It is important to remember that smacking should be a last resort. More information and advice on other ways of disciplining children is available from experts and charities who work with children, such as the NSPCC and Parentline Plus.
Advice about smacking from the NSPCC - "Encouraging better behaviour"
Parents have the right to make choices about reasonable punishments, but there is a fine line between "reasonable chastisement" (which is a defence in law) and assault (which is a criminal offence).
A smack might be considered to be reasonable chastisement if it is
Depending on the circumstances,.an open-handed smack on a child's bottom, if it does not leave a mark, might therefore be considered "reasonable chastisement", whereas a smack on the head - even open-handed - might be considered assault, as it could cause harm.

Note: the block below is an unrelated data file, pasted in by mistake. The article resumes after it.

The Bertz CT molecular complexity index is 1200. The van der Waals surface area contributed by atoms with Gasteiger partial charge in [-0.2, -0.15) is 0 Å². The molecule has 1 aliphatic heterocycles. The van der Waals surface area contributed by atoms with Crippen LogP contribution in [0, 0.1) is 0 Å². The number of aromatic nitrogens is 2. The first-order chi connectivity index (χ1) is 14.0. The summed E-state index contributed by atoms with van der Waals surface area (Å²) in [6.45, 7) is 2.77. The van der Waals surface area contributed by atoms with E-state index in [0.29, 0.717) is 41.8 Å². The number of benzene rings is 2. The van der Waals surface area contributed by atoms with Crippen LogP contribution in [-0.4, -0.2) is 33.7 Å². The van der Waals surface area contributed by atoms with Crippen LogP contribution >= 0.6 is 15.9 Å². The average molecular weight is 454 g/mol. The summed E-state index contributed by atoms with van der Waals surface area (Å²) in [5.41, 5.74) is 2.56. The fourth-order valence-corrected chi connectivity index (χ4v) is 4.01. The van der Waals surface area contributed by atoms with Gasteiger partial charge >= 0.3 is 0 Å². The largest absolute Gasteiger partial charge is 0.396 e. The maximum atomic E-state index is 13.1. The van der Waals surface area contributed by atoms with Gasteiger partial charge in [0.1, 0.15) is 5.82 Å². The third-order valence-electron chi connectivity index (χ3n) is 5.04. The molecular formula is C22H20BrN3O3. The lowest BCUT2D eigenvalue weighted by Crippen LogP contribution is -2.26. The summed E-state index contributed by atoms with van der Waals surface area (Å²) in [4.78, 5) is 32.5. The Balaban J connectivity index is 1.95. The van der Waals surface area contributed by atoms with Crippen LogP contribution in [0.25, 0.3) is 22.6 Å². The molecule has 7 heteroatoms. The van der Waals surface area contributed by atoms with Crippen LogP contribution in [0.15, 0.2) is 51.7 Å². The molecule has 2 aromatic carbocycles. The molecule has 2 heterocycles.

It is against the law for teachers, nursery workers and childcare workers to smack another person's child. But anybody employed privately by a parent, such as a babysitter or nanny, may smack a child as long as the parent gives permission.